The amount of rain we have received the last few months is mind boggling. This has been the wettest summer I can remember. We are drenched in rain for hours and then after the flood (literally, check the news on how bad NC has flooded this year) the hot sun will peak out for a bit and then more rain. Needless to say, we are all but drowned here on the homestead.
My container garden suffered quite a bit this year, with all the rain and a ridiculous overnight infestation of Japanese Beetles (who are now my sworn enemy) I lost the corn, garlic, strawberries (mine were still producing) and then some. Those evil beetles also ate every bit of my plum tree.
All the rain and little sun has made my tomato plants 8 feet tall and they are just now having some green tomatoes pop out. The pumpkin plant continues its life purpose of consuming the raised bed in its attempt to escape. We do have some lovely pumpkins growing now though.
My cucumber plant is holding well and producing quite a few cucumbers. I’ve enjoyed fresh cucumbers and vinegar and will making cucumber and zucchini pickles later today.
Take a look at the west raised bed.
I am mostly scrapping this year as a loss crop wise, with this weather it is impossible to keep up with the drowned garden and nothing I can do about the lack of sun. Such is the life of a homesteader. This year has been a good lesson in why greenhouses were invented!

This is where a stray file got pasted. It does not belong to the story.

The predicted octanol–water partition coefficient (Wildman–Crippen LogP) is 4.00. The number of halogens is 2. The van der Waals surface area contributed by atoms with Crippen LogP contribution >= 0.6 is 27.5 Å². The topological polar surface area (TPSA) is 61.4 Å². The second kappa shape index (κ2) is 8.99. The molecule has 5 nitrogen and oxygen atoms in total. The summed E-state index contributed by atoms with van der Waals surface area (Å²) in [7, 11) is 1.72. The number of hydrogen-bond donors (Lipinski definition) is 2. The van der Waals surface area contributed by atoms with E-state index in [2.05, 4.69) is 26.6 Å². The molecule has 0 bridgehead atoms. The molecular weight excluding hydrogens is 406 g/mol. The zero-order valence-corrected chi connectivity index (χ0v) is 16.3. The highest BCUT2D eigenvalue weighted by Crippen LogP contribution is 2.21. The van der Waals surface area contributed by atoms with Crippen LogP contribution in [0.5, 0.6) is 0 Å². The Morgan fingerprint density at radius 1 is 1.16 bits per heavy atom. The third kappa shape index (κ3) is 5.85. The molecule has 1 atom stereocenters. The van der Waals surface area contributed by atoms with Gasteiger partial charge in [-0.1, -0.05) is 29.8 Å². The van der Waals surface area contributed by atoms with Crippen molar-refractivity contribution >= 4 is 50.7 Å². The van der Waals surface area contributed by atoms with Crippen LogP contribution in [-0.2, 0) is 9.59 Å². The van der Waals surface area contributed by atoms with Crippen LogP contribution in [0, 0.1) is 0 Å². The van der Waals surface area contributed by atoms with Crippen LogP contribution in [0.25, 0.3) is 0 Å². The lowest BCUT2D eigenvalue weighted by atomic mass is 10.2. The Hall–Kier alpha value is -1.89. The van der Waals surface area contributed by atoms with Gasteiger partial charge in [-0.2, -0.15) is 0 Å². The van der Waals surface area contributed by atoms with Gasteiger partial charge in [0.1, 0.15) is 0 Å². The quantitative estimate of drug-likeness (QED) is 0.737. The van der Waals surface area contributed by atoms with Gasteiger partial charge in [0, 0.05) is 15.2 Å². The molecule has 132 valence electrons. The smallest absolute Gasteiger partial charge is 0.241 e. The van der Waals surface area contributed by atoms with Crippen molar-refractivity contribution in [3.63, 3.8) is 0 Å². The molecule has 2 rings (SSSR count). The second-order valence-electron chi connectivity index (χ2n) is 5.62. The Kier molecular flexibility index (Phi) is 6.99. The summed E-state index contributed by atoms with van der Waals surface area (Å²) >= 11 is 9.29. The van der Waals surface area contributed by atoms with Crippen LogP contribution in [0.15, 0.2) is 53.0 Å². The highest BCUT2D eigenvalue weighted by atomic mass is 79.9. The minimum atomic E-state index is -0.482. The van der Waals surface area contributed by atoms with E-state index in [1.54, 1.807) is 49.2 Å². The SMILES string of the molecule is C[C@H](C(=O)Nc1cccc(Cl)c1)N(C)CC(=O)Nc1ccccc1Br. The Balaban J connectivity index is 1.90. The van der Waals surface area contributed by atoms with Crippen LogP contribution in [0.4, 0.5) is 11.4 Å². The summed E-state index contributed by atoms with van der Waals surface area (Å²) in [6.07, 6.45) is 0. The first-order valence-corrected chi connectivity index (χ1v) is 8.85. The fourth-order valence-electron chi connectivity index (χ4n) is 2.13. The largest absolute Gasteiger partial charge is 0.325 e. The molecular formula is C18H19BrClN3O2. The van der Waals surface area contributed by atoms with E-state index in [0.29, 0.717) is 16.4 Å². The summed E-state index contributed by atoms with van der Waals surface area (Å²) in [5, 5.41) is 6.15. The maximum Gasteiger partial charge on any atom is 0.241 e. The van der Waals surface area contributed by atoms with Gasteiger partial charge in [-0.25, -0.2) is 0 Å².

The chickens are doing their best to not lose themselves in the copious amounts of mud around here. It has been a hard year to keep them healthy in such wet conditions.
We do have a rooster who has not made his debut on here officially yet. He was one of our straight run chicks. His name is George Washington. In the past we have been unable to keep roosters due to their aggressive nature and their incessant crowing. We try our best to not completely bother the neighbors with all our farm animals!
George Washington however, has a lovely, almost dove sounding crow, as he is still young and developing his voice. I am hoping it stays this way and he doesn’t make the turn towards aggression, like our other roosters have in the past.
The piggy quest continues. I have been in touch with a breeder out of Texas and finally received some confirmation for payment and information. The piglet I am interested in still has two weeks left with mom, but should be arriving to us shortly after that. I am keeping my fingers crossed this one works out as expected. Take a look at how cute he is…
I have an article that will be published in the August edition of Carolina Country, so if you live here in NC make sure to take a peak.
I can’t thank everyone enough for their continued support and listening to my wild homestead adventures, you are greatly appreciated!
Until next time…